- first published 1941
- #15 in the Bobby Owen series
- File Size: 862 KB
- Print Length: 224 pages
- Publisher: Dean Street Press (December 7, 2015)
- Publication Date: December 7, 2015
- Sold by: Amazon Digital Services, Inc.
- Language: English
- ASIN: B017BWPLMG
“I’ll have breakfast ready before you’re dressed,” Olive said, her mind full of bacon and eggs, tea, toast.
“Can’t stop,” Bobby told her. “I’ve to be at Castle Wych at once.”
“What’s happened there?”
“Murder,” Bobby answered as he made for the door.
Bobby Owen has left London and is now a policeman in the bucolic county of Wychshire. The local community is stunned when a missing heir returns to Castle Wych, determined to claim his inheritance. But following the ensuing dispute over his identity, Castle Wych plays host to murder. There are ten “star clues” investigated by the resourceful Bobby, with help from his wife Olive, in this delightful and classic example of the golden age mystery novel.
Ten Star Clues, originally published in 1941, is the fifteenth novel in the Bobby Owen mystery series. This new edition features an introduction by crime fiction historian Curtis Evans.
I read this novel as part of my participation in a meme at the blog Past Offences where the books read for December 2015 were all published in 1941.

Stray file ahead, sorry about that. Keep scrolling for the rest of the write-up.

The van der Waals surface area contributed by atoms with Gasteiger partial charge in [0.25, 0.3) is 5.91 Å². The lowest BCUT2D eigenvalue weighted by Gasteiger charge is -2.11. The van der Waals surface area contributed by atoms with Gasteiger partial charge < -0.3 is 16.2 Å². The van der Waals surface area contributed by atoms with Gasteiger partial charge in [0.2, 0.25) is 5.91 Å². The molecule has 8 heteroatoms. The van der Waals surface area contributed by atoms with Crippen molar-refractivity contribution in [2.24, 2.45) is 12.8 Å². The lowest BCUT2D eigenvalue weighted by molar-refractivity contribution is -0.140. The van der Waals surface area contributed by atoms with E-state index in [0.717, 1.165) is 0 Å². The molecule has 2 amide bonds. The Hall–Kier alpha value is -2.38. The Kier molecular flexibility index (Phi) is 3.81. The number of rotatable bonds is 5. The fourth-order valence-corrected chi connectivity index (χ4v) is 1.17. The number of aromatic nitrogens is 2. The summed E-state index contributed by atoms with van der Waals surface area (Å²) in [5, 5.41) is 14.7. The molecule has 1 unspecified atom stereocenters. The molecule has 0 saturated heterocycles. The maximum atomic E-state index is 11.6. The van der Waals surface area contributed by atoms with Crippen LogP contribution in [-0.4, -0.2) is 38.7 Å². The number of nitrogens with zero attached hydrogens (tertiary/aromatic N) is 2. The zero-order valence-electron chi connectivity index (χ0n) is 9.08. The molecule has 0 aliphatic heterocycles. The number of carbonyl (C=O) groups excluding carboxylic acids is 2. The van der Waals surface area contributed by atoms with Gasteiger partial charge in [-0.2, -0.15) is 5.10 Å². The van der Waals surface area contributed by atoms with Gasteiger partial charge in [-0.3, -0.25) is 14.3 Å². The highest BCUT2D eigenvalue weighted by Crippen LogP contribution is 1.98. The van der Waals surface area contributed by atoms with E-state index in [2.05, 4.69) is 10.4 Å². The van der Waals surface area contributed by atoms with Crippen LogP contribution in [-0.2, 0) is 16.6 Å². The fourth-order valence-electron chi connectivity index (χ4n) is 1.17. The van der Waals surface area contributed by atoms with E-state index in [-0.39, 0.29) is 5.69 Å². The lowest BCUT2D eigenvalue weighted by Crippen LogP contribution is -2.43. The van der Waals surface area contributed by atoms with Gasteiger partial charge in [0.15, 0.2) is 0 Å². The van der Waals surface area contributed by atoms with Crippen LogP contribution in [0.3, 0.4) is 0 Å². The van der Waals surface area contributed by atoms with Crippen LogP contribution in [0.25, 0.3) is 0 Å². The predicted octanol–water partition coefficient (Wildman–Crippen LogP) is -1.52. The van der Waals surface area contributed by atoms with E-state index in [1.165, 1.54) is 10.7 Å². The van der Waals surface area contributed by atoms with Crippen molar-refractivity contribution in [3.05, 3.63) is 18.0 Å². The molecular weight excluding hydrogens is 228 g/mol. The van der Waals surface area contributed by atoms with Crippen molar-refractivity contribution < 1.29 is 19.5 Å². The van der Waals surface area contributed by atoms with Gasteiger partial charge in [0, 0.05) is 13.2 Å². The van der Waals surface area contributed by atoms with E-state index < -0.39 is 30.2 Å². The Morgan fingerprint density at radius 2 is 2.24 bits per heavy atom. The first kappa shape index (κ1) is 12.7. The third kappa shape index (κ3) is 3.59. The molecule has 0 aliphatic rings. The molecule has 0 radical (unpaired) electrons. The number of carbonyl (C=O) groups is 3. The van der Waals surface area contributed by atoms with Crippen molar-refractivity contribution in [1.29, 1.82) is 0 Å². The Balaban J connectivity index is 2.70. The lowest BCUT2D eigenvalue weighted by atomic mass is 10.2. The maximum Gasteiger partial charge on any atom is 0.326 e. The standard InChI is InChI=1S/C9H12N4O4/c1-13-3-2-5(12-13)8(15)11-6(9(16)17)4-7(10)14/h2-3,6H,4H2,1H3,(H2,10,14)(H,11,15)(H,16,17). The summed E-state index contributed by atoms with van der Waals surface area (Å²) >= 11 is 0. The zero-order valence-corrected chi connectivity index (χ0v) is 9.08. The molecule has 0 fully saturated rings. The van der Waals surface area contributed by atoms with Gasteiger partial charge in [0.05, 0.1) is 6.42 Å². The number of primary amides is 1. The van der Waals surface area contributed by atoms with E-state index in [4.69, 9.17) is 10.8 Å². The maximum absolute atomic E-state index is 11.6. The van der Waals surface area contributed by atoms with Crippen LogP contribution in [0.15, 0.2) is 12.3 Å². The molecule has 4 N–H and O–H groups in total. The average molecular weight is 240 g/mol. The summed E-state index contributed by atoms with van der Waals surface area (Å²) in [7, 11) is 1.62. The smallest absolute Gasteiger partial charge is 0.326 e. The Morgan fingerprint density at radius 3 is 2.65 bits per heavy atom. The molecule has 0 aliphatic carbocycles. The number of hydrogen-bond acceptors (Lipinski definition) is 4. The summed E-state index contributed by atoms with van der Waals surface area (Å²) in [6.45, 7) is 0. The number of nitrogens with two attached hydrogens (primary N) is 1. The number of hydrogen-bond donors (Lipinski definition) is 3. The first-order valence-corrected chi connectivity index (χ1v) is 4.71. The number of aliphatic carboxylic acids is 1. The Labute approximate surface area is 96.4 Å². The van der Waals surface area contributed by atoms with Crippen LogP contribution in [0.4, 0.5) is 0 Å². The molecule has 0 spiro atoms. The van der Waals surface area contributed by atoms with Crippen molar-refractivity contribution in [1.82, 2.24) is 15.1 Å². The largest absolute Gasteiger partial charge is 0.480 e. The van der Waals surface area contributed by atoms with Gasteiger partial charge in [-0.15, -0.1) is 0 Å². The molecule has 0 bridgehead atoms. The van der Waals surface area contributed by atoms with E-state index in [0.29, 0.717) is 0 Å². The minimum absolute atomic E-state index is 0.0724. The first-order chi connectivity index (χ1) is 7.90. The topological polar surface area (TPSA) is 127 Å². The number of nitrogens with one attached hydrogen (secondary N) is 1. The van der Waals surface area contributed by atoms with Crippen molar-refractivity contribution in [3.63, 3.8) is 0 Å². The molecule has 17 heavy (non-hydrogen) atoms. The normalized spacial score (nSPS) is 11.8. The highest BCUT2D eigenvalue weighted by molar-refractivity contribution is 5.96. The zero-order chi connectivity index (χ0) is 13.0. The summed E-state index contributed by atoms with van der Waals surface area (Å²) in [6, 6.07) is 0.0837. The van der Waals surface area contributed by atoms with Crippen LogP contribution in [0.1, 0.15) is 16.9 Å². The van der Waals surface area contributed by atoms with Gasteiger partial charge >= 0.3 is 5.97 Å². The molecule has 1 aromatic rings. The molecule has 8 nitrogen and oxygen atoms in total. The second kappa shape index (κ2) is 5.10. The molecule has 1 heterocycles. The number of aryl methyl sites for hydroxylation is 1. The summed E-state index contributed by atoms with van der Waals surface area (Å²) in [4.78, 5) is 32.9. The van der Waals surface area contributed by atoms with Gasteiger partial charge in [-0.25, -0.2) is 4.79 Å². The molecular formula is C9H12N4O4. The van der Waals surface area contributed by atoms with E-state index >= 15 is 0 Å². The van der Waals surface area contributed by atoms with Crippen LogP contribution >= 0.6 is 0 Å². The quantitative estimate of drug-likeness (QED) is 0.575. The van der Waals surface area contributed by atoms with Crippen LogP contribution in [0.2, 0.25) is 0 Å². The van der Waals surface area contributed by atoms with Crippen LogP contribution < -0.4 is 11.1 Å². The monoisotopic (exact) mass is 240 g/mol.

The setting is England in 1940, preparing for a war that most think will never happen. Earl Wych lost three heirs one after another in the First World War, and then came the news that his grandson who had gone rather hurriedly to the United States was also dead. The current heir is a great nephew. Then a man visits the family solicitors with the claim that he is the dead grandson. The immediate family all thinks he is an impostor but Earl Wych and his wife the Countess surprise everyone by acknowledging the arrival as Bertram, the lost grandson.
My rating: 4.2
About the author
Ernest Robertson Punshon (1872–1956) was an English novelist and literary critic of the early 20th century. He also wrote under the pseudonym Robertson Halket. Primarily writing on crime and deduction, he enjoyed some literary success in the 1930s and 1940s. Today, he is remembered, in the main, as the creator of Police Constable Bobby Owen, the protagonist of many of Punshon's novels. He reviewed many of Agatha Christie's novels for The Guardian on their first publication. Punshon was also a prolific writer of short stories, and a selection of his crime and horror fiction has recently been collected together.